Cooper, best noted for finishing 11 of his pro bouts, comes in as a man who will either finish this fight or get finished trying. The brunt of his losses come by decision, so if Cooper cannot find the knockout, only a high amount of aggression and pressure will ensure that he takes the fight on the cards. With the judges, however, nobody ever knows.

Therefore, Cooper’s best bet comes down to how long it takes him to fire his hands off on Paraisy. Paraisy does not succumb to strikes easily, so it will take a well-timed shot and a flurry of strikes to put Paraisy out. That said, Paraisy will not go out, despite Cooper’s best efforts, thus leaving the experienced finisher to settle for a unanimous decision win.

MW Tourney Quarterfinal: Andreas Spang (8-2) vs. Doug Marshall (15-6)

Spang (L) (Dave Mandel/Sherdog)

Andreas Spang appeared in the season-six tourney as a replacement for Bruno Santos, and he handed Brian Rogers a semifinal loss. However, he fell short to Maiquel Falcao by unanimous decision in the finals of the tournament. Now, Spang gets a chance to win it all as a participant in this season’s bracket. But this time, a wily veteran will get in his face.

Doug Marshall, a former WEC light heavyweight champion, serves as a dark horse in this tournament despite his finishing prowess. He rides the strength of a recent Bellator win, and like fellow veteran Brett Cooper, Marshall finishes most of his bouts by some form of knockout.

In all likelihood, this one turns in an intense affair with someone getting caught and paying for a technical error. If history taught us anything, it’s that Spang often can excel in exchanges while Marshall can always remain susceptible to a well-placed shot. That said, Marshall will cement his status as the tournament dark horse with a powerful TKO finish late in the third round.

Preliminary Card
BW: Tim Goodwin (7-3) vs. James Davis (3-0)

James Davis owns two decisions and one submission win. Tim Goodwin, like most of the fighters on this card, finds the finish more often than not. The veteran Goodwin will go the distance with Davis, and he will earn a split decision win after a tough, grinding fight.

WW: Chris Mierzwiak (4-2) vs. Johnny Buck (11-8)

Chris Mierzwiak and Johnny Buck make their debuts for Bellator at this event. Buck holds the experience, but as he hunts for the KO, fatigue will set in. Mierzwiak will capitalize and finish this fight via submission in round two.

MW: Joseph Pacheco (3-0) vs. Kyle Bolt (6-2)

Undefeated submission aces Joseph Pacheco and Kyle Bolt fight each other in middleweight action. Bolt holds a TKO win in his most recent bout, but with both men fighting fire with fire in the grappling aspect, Bolt should come out with the dominant win here. Bolt takes a unanimous decision with two of the three judges giving Bolt 30-27 scores in a close fight.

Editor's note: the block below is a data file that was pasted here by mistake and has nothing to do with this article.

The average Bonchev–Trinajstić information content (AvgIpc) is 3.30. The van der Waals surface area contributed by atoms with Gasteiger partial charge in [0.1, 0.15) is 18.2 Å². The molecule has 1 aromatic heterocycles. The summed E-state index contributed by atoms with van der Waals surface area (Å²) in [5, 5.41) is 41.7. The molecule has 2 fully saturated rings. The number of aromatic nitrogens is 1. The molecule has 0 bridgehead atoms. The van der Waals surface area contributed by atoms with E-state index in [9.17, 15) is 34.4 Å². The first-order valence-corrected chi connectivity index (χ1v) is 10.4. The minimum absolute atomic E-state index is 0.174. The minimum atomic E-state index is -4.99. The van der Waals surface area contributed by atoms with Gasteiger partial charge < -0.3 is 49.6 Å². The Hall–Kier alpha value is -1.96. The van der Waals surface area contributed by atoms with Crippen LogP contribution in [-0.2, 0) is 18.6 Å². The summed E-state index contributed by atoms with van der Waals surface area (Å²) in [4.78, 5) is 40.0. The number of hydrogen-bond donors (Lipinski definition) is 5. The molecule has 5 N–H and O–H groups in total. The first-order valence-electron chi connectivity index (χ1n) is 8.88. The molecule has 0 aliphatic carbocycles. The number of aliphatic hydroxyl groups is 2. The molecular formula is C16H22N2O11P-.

MW Tourney Quarterfinal: Sultan Aliev (8-0) vs. Mikkel Parlo (9-0)

Crazy as it sounds, I would invest in both prospects’ careers, regardless of the winner here. Both hold potential to make major waves in the division and to stand out as the premier middleweight from their respective countries. That said, Mikkel Parlo, despite his youth, hunts for knockouts with malicious intent, and the same should happen, even against the hungry Russian Sultan Aliev. Parlo by late first-round knockout.

WW: Brennan Ward (5-0) vs. Aaron Johnson (11-10, 1 NC)

Aaron Johnson’s record will show wins over the likes of James Hammortree and Johnny Buck and losses against the likes of BJ Ferguson, Matt Van Buren and Clint Hester. Ward stands undefeated with three TKOs and one knockout win. Despite the veteran experience of Johnson, Ward will find a weak spot in Johnson’s game and secure a mid-first-round TKO victory after catching Johnson early.

HW: Mont McMullens (2-3) vs. David Mejia (4-0)

Undefeated David Mejia makes his first appearance in Bellator opposite Mont McMullens, who went 2-1 in 2012 despite coming back after two years away from the cage. If Mejia’s lone decision win in the amateurs proves any indication, this one should do well enough to last until the final bell in a fun start to the night. Mejia by split decision.

Top Photo: Bellator bantamweight champion Eduardo Dantas (Dave Mandel/Sherdog)

About The Author

Dale De Souza
Staff Writer

Dale De Souza is a 22-year-old kid straight out of Texas, who grew up around Professional Wrestling but embraced the beauty of Mixed Martial Arts and Combat Sports at a young age. Dale is a Featured Columnist at Bleacher Report MMA, a writer at The MMA Corner.